What the FLIK is…the Ketogenic Diet?

The ketogenic diet is an extremely low carbohydrate, moderate protein, and high fat diet that starting in the 1920s as a treatment for epilepsy. Within the last few years, however the diet has made a resurgence and become increasingly popular, with claims for reversing type 2 diabetes, promoting lasting weight loss, and even improving sports performance. A simple Google search shows how the search for ‘keto’ has increased over the last five years.

Ketogenic Diet

Where did this trend start?

Well, it first popped up in the professional sports world as a plan that would help athletes work harder for longer by burning fat for fuel. This quickly turned mainstream and the diet has had an extra boost from celebrities like Halle Berry and Kourtney Kardashian who’ve been quoted as proponents of the low carbohydrate eating plan. The market has responded to the trend with a boom in product sales touted as ‘keto-friendly’ which is making it clear that this diet isn’t going anywhere anytime soon. But, before you pour another cup of butter-loaded coffee, listen-up: The research on this diet is mixed with many studies lasting only a short period of time making it difficult to recommend a high fat eating plan over the long term. 

What the FLIK is the Keto diet?

Most ketogenic diet plans recommend a carbohydrate intake between 30 and 50 grams per day. To put this into perspective, one standard slice of whole wheat bread has about 15 grams of carbohydrates. The average diet is between 50-60 percent of total calories from carbohydrate which equates to about 250 to 300 grams on a 2000 calorie per day diet. The ketogenic diet also requires a moderate intake of protein leaving fat as the primary macronutrient for consumption on a ketogenic diet at about 70-80 percent of total calories.

Why ‘Keto’?

The term ketogenic refers to the production of ketones, a result of fat converted to energy. These compounds are produced in the absence of adequate glucose, the body’s primary energy source. This adaptation is a survival mechanism to ensure that the body has enough energy to maintain bodily functions, including providing energy to the brain. Another result of the development of ketones is the reduction of insulin levels since glucose is unavailable. The production of ketones results in the body entering a state called “ketosis.”

What Foods Are Allowed?

The ketogenic diet places an emphasis on high fat foods from a variety of sources. Both saturated and unsaturated fat sources are allowed, but variations on the diet interpret the amounts from the various fat sources differently. This means foods like butter, oils, lard, plant-based fats, avocado, and nuts are emphasized on this plan. Carbohydrate sources are limited, but can include non-starchy vegetables, some fruits like berries, and some dairy products. Protein sources include beef, poultry, fish, pork, and eggs among other, low-carbohydrate plant-based sources of protein. 

But, before you pour another cup of butter-loaded coffee, listen-up: The research on this diet is mixed with many studies lasting only a short buzzwords making it difficult to recommend a high-fat eating plan over the long term.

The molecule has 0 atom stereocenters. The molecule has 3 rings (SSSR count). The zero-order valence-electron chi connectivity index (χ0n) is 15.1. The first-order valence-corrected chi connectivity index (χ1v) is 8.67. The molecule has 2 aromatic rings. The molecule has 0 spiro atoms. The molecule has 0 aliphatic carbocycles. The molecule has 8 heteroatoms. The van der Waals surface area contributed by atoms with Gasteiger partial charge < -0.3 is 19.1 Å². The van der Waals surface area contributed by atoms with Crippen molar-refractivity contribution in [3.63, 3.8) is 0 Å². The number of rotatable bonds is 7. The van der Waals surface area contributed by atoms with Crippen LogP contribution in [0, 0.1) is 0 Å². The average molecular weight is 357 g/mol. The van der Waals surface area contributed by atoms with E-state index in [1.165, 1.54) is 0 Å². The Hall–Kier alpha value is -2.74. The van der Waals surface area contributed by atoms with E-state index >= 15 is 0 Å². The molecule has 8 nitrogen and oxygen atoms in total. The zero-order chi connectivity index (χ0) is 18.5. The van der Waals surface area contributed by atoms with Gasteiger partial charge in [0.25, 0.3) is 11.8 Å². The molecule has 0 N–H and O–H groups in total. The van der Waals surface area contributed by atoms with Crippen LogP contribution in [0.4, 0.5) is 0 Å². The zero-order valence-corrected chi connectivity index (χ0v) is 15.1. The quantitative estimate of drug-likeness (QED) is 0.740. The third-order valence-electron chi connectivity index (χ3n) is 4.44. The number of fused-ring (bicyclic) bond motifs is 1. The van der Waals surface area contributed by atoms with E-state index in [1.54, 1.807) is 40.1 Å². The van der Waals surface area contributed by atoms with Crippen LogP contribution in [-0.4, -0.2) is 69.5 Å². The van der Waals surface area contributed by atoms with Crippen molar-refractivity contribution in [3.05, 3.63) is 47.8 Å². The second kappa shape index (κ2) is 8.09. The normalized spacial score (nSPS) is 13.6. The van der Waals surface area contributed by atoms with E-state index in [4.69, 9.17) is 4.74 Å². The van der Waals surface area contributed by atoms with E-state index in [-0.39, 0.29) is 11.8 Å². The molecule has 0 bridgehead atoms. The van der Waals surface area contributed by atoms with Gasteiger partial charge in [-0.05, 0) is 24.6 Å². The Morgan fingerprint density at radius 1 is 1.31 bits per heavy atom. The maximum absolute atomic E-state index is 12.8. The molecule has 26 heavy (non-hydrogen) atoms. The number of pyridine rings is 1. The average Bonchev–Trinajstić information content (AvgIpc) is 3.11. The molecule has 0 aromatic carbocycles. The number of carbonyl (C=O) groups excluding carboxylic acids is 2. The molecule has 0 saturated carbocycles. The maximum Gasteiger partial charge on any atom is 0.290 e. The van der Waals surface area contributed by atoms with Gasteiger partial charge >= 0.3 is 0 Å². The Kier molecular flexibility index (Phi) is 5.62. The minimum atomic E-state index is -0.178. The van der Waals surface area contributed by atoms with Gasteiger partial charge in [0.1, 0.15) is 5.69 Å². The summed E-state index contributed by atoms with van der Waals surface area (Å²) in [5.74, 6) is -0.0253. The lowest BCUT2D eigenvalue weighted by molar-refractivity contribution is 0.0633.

Should You Go ‘Keto’?

Short-term studies in the overweight and obese population have shown positive effects on health when following a ketogenic diet. Many on the ketogenic diet experience weight loss and show improvements in insulin resistance, lipid panels, and blood pressure. However, the short-term nature of the studies makes it challenging to recommend this type of diet for the long-term. It’s also worth noting that long-term studies on diet interventions like low-fat or low-carbohydrate diets, not specifically ketogenic diets, show similar results as a ketogenic diet when it comes to metabolic outcomes. This points to the conclusion that many diets can work for long-term weight maintenance and there might not be a single most effective diet for everyone. It’s also worth noting that the high-fat intake of the ketogenic diet contradicts the research that shows people who consume excess amounts of dietary fat, specifically saturated fat, are more likely to experience chronic health conditions such as heart disease and some cancers.


While it’s possible to follow a ketogenic diet that doesn’t solely focus on saturated fat sources and incorporates monounsaturated and polyunsaturated fats as well, special attention must be paid to the source of dietary fats in this eating plan to achieve a balanced intake. The elimination of certain carbohydrate sources, such as beans and whole grains, is also contradictory to population health studies that show a connection between whole grain, bean, and whole fruit intake and long-term, positive health outcomes such as a lower risk for colorectal cancer and heart disease. Lastly, following a ketogenic diet can have some negative side effects such as constipation, bad breath, and general fatigue.

So, before you jump to following a ketogenic diet, know that there is much to consider before starting this type of diet. Ask yourself if you plan to follow the diet for a short time to lose weight or if you would like to follow it over the long term. If it is only for a short amount of time, then what is the plan after you stop the diet? Consider that it might be possible, and even more enjoyable and sustainable, to achieve similar results on a modified eating plan under the guidance of a registered dietitian. 


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